Just when you thought the Magic were starting to get healthy, the Fates decided they were not done with them yet.
Mickael Pietrus went down Wednesday against the Spurs with a sprained ankle. He told the Orlando Sentinel he hopes to be back in a week, but that may be an overly optimistic player trying to get back on the court too quickly.
Pietrus said he underwent an MRI, which proved negative. He sprained his right ankle in February, but missed just one game. He said he knew immediately this sprain was worse. “On that one, the next day, I was like, ‘OK, I’m good,’ but now, this one is much worse,” he said.
Pietrus grotesquely turned the ankle without making contact with another player in the second quarter against the Spurs. “I was going to make a move and it felt like my ankle almost touched the ground. I was in pain,” he said.
He’s walking around in a protective boot, a look that seems to be in fashion around the NBA right now. What matters for the Magic is getting him back right for the playoffs. The rest of the regular season is pretty much meaningless in Orlando, they want to get to the “real games.”
Kobe Bryant reflected, told stories and showed his emotions.
For nearly 25 minutes, the Lakers star talked about his pending retirement. It was pretty cool.
DeAndre Jordan‘s free-throw problems – 38.7% this season, 41.5% for his career – are mental.
You can’t watch this trip to the line and convince me otherwise.
Nene hurt his calf. Drew Gooden is banged up. Martell Webster is out for the season.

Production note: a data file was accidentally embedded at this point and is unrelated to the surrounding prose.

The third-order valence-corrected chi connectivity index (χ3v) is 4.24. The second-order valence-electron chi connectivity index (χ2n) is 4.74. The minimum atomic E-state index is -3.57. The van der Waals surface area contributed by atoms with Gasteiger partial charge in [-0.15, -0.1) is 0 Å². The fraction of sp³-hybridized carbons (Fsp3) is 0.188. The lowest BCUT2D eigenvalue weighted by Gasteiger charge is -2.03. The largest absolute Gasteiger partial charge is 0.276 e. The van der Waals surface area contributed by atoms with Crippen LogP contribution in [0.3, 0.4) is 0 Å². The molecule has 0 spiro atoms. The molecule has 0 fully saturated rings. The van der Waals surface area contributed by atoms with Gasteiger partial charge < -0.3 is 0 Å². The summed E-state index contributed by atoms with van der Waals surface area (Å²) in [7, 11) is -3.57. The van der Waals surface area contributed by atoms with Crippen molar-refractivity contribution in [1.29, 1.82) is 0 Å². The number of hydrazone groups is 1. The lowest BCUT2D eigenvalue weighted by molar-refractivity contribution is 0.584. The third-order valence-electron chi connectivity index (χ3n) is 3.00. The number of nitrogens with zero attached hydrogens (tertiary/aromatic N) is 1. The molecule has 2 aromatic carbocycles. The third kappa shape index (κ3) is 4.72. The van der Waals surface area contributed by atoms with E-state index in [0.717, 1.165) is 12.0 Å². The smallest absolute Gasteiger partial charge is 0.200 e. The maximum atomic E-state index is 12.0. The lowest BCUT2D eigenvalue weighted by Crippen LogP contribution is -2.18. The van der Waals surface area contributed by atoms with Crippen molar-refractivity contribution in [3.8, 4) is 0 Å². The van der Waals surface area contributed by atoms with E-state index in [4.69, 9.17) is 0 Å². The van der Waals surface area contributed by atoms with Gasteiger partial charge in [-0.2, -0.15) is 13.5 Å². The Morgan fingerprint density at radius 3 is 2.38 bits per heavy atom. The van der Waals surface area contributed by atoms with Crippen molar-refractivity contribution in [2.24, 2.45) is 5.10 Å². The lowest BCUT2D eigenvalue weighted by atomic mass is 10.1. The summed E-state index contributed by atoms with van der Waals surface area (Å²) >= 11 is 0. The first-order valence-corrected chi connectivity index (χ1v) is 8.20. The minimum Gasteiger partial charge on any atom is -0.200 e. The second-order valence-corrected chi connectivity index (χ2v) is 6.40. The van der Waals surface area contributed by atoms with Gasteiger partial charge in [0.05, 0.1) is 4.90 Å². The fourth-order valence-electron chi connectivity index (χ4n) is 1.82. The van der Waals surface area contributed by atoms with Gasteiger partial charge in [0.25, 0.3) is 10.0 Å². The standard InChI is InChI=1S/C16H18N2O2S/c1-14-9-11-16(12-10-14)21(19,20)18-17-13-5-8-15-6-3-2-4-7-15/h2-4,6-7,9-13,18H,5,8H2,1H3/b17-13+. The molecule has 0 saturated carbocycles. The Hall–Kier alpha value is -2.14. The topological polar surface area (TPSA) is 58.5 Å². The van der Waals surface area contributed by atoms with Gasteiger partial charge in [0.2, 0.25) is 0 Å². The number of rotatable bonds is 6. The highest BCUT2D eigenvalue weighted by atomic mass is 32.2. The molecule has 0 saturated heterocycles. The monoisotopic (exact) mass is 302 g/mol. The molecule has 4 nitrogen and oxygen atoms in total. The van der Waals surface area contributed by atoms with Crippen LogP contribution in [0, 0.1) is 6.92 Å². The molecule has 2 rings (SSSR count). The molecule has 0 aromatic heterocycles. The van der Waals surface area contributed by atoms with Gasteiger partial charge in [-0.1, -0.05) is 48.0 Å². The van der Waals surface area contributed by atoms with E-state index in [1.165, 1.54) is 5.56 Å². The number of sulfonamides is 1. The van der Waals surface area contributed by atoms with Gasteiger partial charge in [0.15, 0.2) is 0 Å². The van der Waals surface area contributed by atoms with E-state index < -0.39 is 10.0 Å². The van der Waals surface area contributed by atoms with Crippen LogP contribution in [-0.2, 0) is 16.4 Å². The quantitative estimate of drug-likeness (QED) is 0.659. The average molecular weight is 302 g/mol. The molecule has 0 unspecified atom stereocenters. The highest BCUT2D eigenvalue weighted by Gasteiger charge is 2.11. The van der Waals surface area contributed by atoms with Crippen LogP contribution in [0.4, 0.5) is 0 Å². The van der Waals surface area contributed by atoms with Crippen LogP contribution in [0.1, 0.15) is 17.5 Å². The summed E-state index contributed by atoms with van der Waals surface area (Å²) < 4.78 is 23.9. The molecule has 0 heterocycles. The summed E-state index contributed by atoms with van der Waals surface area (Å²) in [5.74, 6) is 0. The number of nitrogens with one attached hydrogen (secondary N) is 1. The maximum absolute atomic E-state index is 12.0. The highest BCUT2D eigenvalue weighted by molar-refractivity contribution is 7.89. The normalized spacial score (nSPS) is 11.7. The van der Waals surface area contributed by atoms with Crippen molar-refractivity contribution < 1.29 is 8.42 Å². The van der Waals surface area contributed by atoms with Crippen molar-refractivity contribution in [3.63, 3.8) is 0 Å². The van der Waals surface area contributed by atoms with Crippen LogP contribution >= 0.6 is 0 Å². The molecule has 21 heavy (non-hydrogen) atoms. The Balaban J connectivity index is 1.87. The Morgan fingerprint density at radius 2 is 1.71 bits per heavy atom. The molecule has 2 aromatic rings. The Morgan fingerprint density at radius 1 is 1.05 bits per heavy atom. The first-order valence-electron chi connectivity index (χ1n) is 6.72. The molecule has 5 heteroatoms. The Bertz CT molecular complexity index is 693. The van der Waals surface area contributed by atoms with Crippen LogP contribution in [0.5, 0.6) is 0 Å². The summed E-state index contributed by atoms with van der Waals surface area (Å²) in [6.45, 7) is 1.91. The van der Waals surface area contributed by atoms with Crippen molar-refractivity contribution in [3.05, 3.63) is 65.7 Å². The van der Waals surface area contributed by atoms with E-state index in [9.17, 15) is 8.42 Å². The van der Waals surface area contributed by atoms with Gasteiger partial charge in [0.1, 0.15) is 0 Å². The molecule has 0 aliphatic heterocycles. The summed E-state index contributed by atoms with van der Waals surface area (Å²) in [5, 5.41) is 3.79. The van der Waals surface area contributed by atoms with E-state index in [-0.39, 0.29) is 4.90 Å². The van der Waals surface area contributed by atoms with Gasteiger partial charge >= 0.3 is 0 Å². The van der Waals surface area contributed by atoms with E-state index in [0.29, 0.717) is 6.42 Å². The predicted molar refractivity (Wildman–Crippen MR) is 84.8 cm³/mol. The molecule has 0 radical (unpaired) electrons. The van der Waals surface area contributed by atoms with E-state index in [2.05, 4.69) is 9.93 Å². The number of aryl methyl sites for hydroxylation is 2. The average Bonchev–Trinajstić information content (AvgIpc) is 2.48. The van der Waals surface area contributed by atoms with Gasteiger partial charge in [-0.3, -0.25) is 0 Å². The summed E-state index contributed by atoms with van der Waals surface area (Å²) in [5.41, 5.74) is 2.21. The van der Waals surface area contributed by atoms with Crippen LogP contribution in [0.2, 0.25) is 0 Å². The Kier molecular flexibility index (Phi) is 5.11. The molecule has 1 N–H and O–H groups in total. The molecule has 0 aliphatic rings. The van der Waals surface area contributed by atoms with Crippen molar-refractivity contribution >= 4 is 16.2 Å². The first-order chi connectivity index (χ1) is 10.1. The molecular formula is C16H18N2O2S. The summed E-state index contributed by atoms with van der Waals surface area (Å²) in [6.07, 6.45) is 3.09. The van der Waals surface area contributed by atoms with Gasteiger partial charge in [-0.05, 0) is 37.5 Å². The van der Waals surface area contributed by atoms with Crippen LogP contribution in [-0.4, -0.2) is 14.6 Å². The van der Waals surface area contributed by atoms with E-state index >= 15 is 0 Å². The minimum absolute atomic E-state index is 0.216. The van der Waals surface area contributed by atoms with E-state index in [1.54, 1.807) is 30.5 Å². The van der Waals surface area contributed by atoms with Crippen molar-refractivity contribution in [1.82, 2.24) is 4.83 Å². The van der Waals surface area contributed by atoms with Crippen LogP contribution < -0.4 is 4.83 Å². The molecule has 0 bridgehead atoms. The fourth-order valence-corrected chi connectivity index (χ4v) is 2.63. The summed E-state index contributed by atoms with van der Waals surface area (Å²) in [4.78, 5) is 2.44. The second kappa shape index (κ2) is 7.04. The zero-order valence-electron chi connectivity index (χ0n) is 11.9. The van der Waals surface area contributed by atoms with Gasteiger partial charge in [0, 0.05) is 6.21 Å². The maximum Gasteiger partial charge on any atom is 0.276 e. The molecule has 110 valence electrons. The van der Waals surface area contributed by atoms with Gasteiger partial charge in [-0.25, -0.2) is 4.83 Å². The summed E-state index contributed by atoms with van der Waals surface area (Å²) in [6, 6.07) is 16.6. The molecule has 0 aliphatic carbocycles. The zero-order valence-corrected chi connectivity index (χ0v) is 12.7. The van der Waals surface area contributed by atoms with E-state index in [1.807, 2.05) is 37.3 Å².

Those are three players the Wizards expected to play power forward this season.
So, Washington – which has lost four straight – will bring in another big man: Ryan Hollins.
Shams Charania of Yahoo Sports:
The Wizards have a full roster of 15 players. They don’t qualify for a hardship exemption, which a team gets if four players have missed three straight games and will continue to be out. Only Webster and Alan Anderson definitely fit that bill. Gooden, who has missed five straight, might. But it’s unclear both how many of those absences were due to injury and when he’ll return.
So, Washington will have to waive someone to sign Hollins now. It’ll probably be Webster, whose $5,845,250 2016-17 salary is just $2.5 million guaranteed. If he’s out for the year and the Wizards plan to drop him by the summer to clear cap space, why not just do it now?
Hollins is more center than power forward and doesn’t appear to fit well with Marcin Gortat. But at this point, Washington just needs big bodies. Hollins – a nine-year veteran who plays decent interior defense, lacks offensive skill and rebounds poorly for his 7-foot frame – is at least that.
Sometimes – as Kristaps Porzingis sees against Dwight Howard – it’s more flattering just to play James Harden-level defense.